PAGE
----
There have been a great many articles, memes and debate threads in our world centered around the greatest entertainment question of our time. Namely, which Star Trek captain was better, Kirk or Picard?
Let’s go outside the warp bubble for a moment and go a little off the beaten heading, if you will. It’s time for a critical examination and comparison of Captains James T. Kirk, Jean-Luc Picard, and Jonathan Archer. Yes, I include Captain Archer of Star Trek: Enterprise because not only is he deserving of consideration for best captain, he also survived the “greatness” that is Rick Berman, Brannon Braga, et al.
I shall refrain from a critical analysis of role portrayal by the actors and simply attack this as a look at the captain’s ability to lead, manage, make decisions, etc. Let’s start with the elder statesmen.
As we all know, James T. Kirk grew up in Iowa and, depending on the canon you subscribe to, he was either the son of a decorated Starfleet officer who went on to see him assume command of the USS Enterprise (NCC-1701), or whose father died ramming the USS Kelvin into the ship commanded by the Romulan miner, Nero, and saved Earth from a singularity-infused death. For the purposes of this writing, we will keep it with Original Series (TOS) canon, and stick with the William Shatner version. Sorry, ladies.
Kirk ended up becoming Captain of the USS Enterprise after Christopher Pike’s appearance in the TOS Pilot “The Cage.” While TOS had a remarkably short television run versus its movie incarnations, Kirk cemented himself into Trek lore with a variety of gags, humors, and straight-up over-the-top behaviors. He was quite the ladies man, preferred to keep his phaser on “kill’ rather than “stun,” and was quick to whip out the phasers and photon torpedoes. He also had a knack for getting into seriously stupid fights with a variety of enemies, ranging from the
Romulans, to the Klingons, and later with Klingons with a misguided sense of destiny (“Star Trek III: The Search for Spock”). He also was reknowned for undermining his successors authority (“Star Trek: The Motion Picture, Star Trek II: The Wrath of Khan”), even if strictly by force of personality (“Star Trek: Generations”). However, Kirk makes up for this with sheer guile, bravery (though often wreckless), and an unrelenting desire to do right by his friends and those under his command.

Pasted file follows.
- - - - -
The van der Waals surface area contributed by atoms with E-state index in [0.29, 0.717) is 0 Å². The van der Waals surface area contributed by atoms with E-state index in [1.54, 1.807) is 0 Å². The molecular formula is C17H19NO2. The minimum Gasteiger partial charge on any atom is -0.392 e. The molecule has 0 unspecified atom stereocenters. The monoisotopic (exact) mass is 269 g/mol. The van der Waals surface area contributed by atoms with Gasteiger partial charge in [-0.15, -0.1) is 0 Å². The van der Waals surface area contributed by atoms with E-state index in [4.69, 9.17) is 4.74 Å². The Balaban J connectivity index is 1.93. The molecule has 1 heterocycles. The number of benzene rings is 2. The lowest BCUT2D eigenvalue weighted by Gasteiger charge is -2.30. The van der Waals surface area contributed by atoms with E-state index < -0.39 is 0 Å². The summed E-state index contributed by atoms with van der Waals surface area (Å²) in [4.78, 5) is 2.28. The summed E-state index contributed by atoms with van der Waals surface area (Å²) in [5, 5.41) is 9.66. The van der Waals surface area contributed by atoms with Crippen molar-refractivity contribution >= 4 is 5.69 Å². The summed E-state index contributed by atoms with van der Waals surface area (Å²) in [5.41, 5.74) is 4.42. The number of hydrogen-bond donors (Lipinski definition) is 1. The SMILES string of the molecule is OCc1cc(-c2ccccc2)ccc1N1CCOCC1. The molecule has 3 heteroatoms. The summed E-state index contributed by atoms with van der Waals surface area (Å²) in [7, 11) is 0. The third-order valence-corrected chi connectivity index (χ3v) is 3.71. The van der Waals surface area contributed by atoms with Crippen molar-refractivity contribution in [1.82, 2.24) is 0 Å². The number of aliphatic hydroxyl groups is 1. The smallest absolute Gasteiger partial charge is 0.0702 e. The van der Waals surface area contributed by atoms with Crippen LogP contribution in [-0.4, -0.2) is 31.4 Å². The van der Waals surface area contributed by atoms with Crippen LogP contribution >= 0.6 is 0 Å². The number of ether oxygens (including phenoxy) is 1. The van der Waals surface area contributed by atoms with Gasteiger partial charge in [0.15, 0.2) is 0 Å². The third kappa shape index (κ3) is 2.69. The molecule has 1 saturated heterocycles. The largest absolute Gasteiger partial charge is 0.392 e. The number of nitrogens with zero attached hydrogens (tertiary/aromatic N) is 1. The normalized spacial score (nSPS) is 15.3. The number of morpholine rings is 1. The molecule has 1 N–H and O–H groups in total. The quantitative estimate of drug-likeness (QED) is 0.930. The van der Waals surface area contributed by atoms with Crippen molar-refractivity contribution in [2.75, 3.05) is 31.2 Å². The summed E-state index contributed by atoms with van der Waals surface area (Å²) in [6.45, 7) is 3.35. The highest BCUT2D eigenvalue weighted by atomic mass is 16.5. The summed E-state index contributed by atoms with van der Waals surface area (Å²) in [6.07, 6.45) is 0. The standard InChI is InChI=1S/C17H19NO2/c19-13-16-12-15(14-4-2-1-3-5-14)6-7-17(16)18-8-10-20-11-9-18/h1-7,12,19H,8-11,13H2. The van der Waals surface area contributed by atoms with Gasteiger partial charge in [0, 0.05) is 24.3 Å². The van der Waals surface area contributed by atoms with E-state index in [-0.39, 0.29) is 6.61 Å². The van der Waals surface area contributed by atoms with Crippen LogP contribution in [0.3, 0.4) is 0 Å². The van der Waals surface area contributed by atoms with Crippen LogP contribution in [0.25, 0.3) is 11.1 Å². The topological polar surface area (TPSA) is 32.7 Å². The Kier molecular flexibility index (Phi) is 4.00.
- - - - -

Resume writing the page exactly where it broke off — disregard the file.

One area many Trek fans tend to overlook is Kirk’s deep-seated insecurity with regard to his aging and mortality. Though he does not believe in the “no win scenario” and has proven a willingness, and actual ability, to cheat death, when faced with his own mortality, he has proven to be quite sensitive (“Star Trek II: The Wrath of Khan”), even deflective of said mortality (“Star Trek: Generations”) but, in the end, faced his death on his terms, even if, in the end, he was literally trapped like a rat. At the end of the day, Kirk even displayed a quasi-Shakespearean fatalism with regards to his sense of duty (“Star Trek VI: The Undiscovered Country”). Overall, James T. Kirk’s performance as Captain of the Enterprise was not entirely horrific, but rather brave and colorful, though always approached with a strange sense of fatalistic moral relativism.
Captain Picard presented himself to Trekdom as a mystery wrapped in an enigma. He was full of contradictions: a man with a deep sense of duty, who accepted command of the newly-christened Federation flagship, (NCC-1701D), yet chafed at the notion of having to deal with children on a ship filled with families. Stoic to the last, he displayed an affinity for fine art, good food, and mature women (“Star Trek: Insurrection”). Unlike Kirk, Picard was far more a thinking-man’s captain, focusing on the analytical and diplomatic, and delegating the tactical and defensive to his command staff. True to form, his heart wasn’t entirely organic, but instead a little on the cybernetic side, thanks to a Nausican’s blade bisecting the bottom of it. This would seem near self-prophetic with the dreaded Borg chose him to be transformed into their Emissary, Locutus (“Best of Both Worlds, 1&2”).